Cliff Taylor: NCC delivers economic reality check amid bright Irish data
Latest competitiveness analysis is notable for its blunt conclusions
The National Competitiveness Council is worried about the State’s heavy dependence on the performance of a narrow base of firms. Photograph: Reuters
The latest report from the National Competitiveness Council (NCC) come as a reality check to the succession of bright Irish economic data releases we have seen recently. The NCC argues that while the economy has made progress, a concentration on a small number of large companies to drive growth, exports and tax revenues is concealing serious weaknesses and vulnerabilities.
In a nutshell, it says we should be worrying not only about the risk of an old-style boom-and-bust cycle but also about our reliance on “a small number of highly productive large companies”. It is an underlining of the warning from the council over the summer when it cautioned that the economy was flying “on one engine” into an uncertain period.
The latest report is notable for the bluntness of its conclusions. The NCC’s chairman, UCD professor Peter Clinch, says: “The vulnerabilities in the fabric of the Irish economy, coupled with the challenging global environment, endanger the sustainability of the economic model.” And the key to these vulnerabilities, the council says, is the concentration of economic activity which means that “the sustainability of Ireland’s growth trajectory is under considerable threat”.
Key to the NCC analysis is the State’s reliance on a small number of highly productive firms and sectors to drive economic growth and tax revenues. This leaves us vulnerable to a series of looming international risks, from Brexit to international tax reform and the threat of trade warns – and from the more prosaic risk that something goes wrong in a few of the sectors or companies involved.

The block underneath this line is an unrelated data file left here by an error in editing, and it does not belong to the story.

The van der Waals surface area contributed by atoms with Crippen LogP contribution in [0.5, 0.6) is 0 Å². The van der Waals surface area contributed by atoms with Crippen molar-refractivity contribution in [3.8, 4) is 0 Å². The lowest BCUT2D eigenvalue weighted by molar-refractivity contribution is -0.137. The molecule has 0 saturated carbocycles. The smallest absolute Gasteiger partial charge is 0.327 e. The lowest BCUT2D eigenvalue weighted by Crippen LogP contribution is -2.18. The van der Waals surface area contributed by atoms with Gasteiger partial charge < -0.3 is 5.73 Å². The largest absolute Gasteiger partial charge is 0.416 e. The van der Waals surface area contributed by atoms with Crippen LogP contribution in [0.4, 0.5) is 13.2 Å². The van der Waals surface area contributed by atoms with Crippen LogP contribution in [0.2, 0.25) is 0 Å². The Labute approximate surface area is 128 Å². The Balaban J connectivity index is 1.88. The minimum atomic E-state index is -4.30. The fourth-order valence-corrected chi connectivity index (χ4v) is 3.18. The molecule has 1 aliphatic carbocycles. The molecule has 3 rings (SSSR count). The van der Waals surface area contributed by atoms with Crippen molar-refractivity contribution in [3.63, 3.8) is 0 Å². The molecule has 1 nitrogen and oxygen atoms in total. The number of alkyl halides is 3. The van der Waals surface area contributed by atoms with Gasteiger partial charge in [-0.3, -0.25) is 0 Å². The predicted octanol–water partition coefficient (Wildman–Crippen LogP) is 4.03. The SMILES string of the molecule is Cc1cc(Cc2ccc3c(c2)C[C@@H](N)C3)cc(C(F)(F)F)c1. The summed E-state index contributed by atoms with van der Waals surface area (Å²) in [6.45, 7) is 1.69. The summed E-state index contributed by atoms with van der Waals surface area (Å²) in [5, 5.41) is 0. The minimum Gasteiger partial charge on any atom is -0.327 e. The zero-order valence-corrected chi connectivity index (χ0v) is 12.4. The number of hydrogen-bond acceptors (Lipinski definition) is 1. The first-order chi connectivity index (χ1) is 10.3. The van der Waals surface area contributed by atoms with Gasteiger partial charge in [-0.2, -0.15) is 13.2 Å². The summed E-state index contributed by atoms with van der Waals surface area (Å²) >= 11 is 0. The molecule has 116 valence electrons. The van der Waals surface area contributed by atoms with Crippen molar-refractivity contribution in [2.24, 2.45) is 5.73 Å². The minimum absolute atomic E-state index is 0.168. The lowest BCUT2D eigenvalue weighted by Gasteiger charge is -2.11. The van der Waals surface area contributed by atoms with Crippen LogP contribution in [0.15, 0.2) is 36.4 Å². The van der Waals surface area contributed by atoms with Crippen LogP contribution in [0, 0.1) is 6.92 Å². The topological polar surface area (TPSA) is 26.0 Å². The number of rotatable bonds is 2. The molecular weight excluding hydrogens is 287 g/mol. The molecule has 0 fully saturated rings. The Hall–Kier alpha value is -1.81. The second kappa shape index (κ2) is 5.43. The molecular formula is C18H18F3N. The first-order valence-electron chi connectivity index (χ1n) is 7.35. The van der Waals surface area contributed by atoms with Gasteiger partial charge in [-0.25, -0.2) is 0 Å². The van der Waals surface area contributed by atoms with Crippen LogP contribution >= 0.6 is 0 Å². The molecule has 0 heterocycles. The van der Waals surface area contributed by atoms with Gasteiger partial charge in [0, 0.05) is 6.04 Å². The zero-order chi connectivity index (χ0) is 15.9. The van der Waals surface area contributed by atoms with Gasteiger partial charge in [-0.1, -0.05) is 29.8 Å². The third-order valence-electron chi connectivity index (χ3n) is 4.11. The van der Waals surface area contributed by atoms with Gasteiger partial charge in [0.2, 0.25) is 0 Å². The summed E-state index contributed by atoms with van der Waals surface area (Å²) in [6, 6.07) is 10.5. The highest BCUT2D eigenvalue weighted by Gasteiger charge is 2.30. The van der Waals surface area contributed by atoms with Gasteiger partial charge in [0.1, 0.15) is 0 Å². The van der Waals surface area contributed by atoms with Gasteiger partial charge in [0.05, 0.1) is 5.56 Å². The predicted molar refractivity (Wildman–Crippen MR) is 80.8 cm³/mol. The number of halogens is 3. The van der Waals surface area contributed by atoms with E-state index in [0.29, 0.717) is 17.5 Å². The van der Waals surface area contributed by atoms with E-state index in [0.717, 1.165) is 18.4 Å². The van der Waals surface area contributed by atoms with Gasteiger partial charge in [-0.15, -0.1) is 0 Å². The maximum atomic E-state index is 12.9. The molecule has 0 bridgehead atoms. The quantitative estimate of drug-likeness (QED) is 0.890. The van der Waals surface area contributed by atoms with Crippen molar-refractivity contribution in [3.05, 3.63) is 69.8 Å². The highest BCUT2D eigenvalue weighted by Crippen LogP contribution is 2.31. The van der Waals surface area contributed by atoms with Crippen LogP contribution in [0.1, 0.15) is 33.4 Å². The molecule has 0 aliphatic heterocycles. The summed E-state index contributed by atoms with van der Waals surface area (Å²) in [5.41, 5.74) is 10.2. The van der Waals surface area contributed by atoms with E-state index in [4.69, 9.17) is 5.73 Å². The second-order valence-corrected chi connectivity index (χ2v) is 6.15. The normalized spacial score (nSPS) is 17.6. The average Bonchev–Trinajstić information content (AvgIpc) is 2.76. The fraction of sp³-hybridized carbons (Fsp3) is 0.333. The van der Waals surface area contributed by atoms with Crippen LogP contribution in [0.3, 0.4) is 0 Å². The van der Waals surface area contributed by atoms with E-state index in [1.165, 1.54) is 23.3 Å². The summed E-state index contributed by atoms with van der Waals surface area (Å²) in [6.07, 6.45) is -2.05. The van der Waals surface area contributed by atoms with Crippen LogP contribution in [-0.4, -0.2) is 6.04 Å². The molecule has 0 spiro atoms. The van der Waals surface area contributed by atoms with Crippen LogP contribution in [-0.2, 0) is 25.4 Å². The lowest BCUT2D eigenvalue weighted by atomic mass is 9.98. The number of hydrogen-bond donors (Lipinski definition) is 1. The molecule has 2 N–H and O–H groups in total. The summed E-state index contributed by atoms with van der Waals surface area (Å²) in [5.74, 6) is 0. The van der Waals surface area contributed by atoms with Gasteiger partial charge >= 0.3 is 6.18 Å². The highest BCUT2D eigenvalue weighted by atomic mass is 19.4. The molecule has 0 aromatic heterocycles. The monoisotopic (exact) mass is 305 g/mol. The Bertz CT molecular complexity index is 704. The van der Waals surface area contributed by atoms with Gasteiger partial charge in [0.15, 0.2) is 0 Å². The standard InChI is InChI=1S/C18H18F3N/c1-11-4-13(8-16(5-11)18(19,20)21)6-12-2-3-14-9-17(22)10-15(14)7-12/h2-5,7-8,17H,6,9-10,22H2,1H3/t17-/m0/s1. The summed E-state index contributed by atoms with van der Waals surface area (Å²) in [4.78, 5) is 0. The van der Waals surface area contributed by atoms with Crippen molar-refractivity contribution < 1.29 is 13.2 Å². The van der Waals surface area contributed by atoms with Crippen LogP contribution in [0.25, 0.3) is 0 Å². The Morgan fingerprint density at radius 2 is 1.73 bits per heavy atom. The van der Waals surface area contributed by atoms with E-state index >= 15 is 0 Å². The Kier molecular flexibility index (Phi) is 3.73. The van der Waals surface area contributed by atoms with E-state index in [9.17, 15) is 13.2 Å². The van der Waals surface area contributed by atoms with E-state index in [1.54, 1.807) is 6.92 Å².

According to the report, “our heavy dependence on the performance of a narrow base of firms and economic sectors, the narrow range of products exported and the reliance on a small number of export markets pose a serious concern”. It points out that the State’s economic output is more and more reliant on industry, which has a 36 per cent share of value added in the economy, twice the European Union average. In turn this is dominated by a few sectors, particularly pharma. The council warns bluntly that it “is concerned that in the face of an uncertain global environment, a potential decline in the multinational footprint could undermine the sustainability of our economic model”.
The data it presents is not new, though seeing it all put together is striking. Irish exports are very concentrated in terms of markets, it says, to the EU,UK and US, making us one of the less diversified exporters internationally. Exports are also very concentrated in terms of sectors, with chemicals accounting for 55 per cent of goods exports. Meanwhile the top 15 companies account for 90 per cent of total goods exports – and the top five account for almost a third of exports.
In contrast to this small group of highly productive multinationals, Irish-owned exporters generally have a narrow range of products and markets – food accounts for half of Irish-owned exports by value.
The NCC also points again to the concentration of tax revenue – and particularly tax revenue growth – on a small number of big multinationals. The Republic’s reliance on corporation tax is higher than the international average and within this almost €4 out of every €10 comes from the top 10 companies. Shocks affecting any of these could have an impact on overall receipts, the NCC points out.
The policy recommendations echo earlier work from the NCC – boost competitiveness, create room for manoeuvre in the public finances, put spare resources towards investment and urgently work to increase productivity and export diversification in Irish-owned industry.
The unbalanced nature of the Irish economy and the slower speed of development in the indigenous sector has been an issue for years, of course. Ironically, the last few years have seen an acceleration in inward investment, including a massive movement of intellectual property assets here. These assets have limited links to real activity in Ireland – their movement is a result of international tax planning – but they have boosted the corporate tax base.
So rather than moving away from our multinational concentration, the economy has doubled down on its reliance on foreign investment. We have been used to counting the pluses of this investment, which are considerable, but the NCC’s point is that placing our bets on such a small number of companies also carries significant risks.